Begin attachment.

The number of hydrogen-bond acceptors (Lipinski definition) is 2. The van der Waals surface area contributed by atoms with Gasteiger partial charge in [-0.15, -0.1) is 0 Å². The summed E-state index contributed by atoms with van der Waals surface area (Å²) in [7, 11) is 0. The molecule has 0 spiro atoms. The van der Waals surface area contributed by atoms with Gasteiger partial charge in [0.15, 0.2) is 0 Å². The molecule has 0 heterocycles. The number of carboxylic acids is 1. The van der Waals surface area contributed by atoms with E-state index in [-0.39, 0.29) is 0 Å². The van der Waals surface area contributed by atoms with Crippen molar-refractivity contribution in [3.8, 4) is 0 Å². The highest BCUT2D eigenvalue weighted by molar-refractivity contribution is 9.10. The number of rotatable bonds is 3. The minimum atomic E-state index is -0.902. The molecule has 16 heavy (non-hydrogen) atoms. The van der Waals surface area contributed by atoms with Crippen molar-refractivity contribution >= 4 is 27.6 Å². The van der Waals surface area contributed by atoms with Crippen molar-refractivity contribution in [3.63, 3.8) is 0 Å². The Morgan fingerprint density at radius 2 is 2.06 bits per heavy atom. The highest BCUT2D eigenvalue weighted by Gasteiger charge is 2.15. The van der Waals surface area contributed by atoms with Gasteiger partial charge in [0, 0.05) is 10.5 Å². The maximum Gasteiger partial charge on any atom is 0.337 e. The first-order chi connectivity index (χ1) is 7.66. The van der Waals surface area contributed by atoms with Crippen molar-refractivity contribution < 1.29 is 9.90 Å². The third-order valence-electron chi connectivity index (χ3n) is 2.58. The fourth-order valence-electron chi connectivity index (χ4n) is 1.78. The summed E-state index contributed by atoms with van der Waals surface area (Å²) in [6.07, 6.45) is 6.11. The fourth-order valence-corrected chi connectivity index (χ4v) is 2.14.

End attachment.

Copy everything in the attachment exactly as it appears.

The number of hydrogen-bond acceptors (Lipinski definition) is 2. The van der Waals surface area contributed by atoms with Gasteiger partial charge in [-0.15, -0.1) is 0 Å². The summed E-state index contributed by atoms with van der Waals surface area (Å²) in [7, 11) is 0. The molecule has 0 spiro atoms. The van der Waals surface area contributed by atoms with Gasteiger partial charge in [0.15, 0.2) is 0 Å². The molecule has 0 heterocycles. The number of carboxylic acids is 1. The van der Waals surface area contributed by atoms with E-state index in [-0.39, 0.29) is 0 Å². The van der Waals surface area contributed by atoms with Crippen molar-refractivity contribution in [3.8, 4) is 0 Å². The highest BCUT2D eigenvalue weighted by molar-refractivity contribution is 9.10. The number of rotatable bonds is 3. The minimum atomic E-state index is -0.902. The molecule has 16 heavy (non-hydrogen) atoms. The van der Waals surface area contributed by atoms with Crippen molar-refractivity contribution >= 4 is 27.6 Å². The van der Waals surface area contributed by atoms with Crippen molar-refractivity contribution in [3.63, 3.8) is 0 Å². The Morgan fingerprint density at radius 2 is 2.06 bits per heavy atom. The highest BCUT2D eigenvalue weighted by Gasteiger charge is 2.15. The van der Waals surface area contributed by atoms with Gasteiger partial charge in [0, 0.05) is 10.5 Å². The maximum Gasteiger partial charge on any atom is 0.337 e. The first-order chi connectivity index (χ1) is 7.66. The van der Waals surface area contributed by atoms with Crippen molar-refractivity contribution < 1.29 is 9.90 Å². The third-order valence-electron chi connectivity index (χ3n) is 2.58. The fourth-order valence-electron chi connectivity index (χ4n) is 1.78. The summed E-state index contributed by atoms with van der Waals surface area (Å²) in [6.07, 6.45) is 6.11. The fourth-order valence-corrected chi connectivity index (χ4v) is 2.14.